Your Chance to Fly a Massive Martin Mars World War II Aircraft

Martin Mars water bomber Source: Kevstan

A company on Vancouver Island is providing a rare opportunity to fly the world’s largest water bomber, the World War II-era Martin Mars.

The Ultimate Aviation Experience is a short course lasting two days. Included in the $25,000 USD price is time in the cockpit of one of only two Martin Mars left in the world. Several were built for use in World War II. The company offering this opportunity is Coulson Aviation. It owns the only two Martin Mars Aircraft still in existence.

Wayne Coulson is CEO and President of Coulson Aviation. He’s long been asked by aviation enthusiasts for the opportunity to fly the Martins. “It’s a way to offset some of the costs, because of course they are very expensive to keep air-worthy, and we thought this might be the last year,” said Coulson.

“The Martin Mars aircraft, holders of numerous world records, are truly amazing pieces of WW2 history, as they are the largest aircraft ever built.  Before the fleet is retired, Coulson Aviation is offering Aviation enthusiasts a chance to fly one of these incredible pieces of aviation history.”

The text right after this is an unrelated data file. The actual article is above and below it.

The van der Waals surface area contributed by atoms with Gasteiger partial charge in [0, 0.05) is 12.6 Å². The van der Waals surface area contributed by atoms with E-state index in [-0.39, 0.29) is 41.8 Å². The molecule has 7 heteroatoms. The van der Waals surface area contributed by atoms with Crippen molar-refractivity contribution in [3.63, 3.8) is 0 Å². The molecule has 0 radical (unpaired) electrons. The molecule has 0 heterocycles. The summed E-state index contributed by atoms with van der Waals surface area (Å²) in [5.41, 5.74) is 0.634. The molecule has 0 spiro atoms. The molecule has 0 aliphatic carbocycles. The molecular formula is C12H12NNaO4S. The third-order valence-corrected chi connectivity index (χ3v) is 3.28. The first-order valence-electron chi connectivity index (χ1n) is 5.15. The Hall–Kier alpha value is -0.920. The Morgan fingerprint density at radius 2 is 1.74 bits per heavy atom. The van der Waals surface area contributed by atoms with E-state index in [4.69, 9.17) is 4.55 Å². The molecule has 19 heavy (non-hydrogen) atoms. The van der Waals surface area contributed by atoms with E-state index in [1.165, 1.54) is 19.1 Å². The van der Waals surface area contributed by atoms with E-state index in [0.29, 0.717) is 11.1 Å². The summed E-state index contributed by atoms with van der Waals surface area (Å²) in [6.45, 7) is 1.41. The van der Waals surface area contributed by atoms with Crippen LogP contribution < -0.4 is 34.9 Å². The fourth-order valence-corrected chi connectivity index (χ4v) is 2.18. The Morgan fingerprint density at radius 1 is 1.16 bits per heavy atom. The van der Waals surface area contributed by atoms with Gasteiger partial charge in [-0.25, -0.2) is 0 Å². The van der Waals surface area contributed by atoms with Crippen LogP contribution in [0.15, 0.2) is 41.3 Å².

Coulson is modernizing his fleet and looking for homes for the aircraft. “There will never be an aircraft built that will have flown and dropped more water on wildfires over their five-decade history,” said Coulson. “They were the anchor of the B.C. government firefighting program until released from service.”

The province’s contract with Coulson Group ended in 2013. The Martin Mars made a brief return from retirement help put out the hundreds of wildfires burning last summer.

The Martin JRM Mars is a large, four-engined cargo transport seaplane originally designed and built in limited numbers for the U.S. Navy during the World War II era. It was the largest Allied flying boat to enter production, although only seven were built. The United States Navy contracted the development of the XPB2M-1 Mars in 1938 as a long-range ocean patrol flying boat, which later entered production as the JRM Mars long range transport.

Ian Harvey

Ian Harvey is one of the authors writing for WAR HISTORY ONLINE